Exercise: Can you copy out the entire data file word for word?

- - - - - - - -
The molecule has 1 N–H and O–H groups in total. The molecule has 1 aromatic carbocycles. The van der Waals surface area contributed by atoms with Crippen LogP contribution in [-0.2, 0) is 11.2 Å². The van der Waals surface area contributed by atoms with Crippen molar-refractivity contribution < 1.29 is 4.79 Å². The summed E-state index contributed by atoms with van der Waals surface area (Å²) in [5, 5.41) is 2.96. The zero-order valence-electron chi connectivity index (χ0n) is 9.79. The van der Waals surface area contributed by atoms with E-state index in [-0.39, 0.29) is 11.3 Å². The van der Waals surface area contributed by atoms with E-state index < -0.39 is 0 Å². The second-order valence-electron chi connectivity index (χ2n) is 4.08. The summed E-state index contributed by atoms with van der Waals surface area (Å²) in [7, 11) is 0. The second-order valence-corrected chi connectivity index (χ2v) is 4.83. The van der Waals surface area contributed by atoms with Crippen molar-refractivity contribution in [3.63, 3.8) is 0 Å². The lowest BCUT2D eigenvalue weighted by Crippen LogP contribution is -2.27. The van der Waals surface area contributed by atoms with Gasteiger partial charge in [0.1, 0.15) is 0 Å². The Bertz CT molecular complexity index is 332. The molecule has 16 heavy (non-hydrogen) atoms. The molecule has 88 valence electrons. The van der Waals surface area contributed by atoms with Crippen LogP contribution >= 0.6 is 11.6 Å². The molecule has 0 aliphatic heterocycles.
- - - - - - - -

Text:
The molecule has 1 N–H and O–H groups in total. The molecule has 1 aromatic carbocycles. The van der Waals surface area contributed by atoms with Crippen LogP contribution in [-0.2, 0) is 11.2 Å². The van der Waals surface area contributed by atoms with Crippen molar-refractivity contribution < 1.29 is 4.79 Å². The summed E-state index contributed by atoms with van der Waals surface area (Å²) in [5, 5.41) is 2.96. The zero-order valence-electron chi connectivity index (χ0n) is 9.79. The van der Waals surface area contributed by atoms with E-state index in [-0.39, 0.29) is 11.3 Å². The van der Waals surface area contributed by atoms with E-state index < -0.39 is 0 Å². The second-order valence-electron chi connectivity index (χ2n) is 4.08. The summed E-state index contributed by atoms with van der Waals surface area (Å²) in [7, 11) is 0. The second-order valence-corrected chi connectivity index (χ2v) is 4.83. The van der Waals surface area contributed by atoms with Crippen molar-refractivity contribution in [3.63, 3.8) is 0 Å². The lowest BCUT2D eigenvalue weighted by Crippen LogP contribution is -2.27. The van der Waals surface area contributed by atoms with Gasteiger partial charge in [0.1, 0.15) is 0 Å². The Bertz CT molecular complexity index is 332. The molecule has 16 heavy (non-hydrogen) atoms. The molecule has 88 valence electrons. The van der Waals surface area contributed by atoms with Crippen LogP contribution >= 0.6 is 11.6 Å². The molecule has 0 aliphatic heterocycles.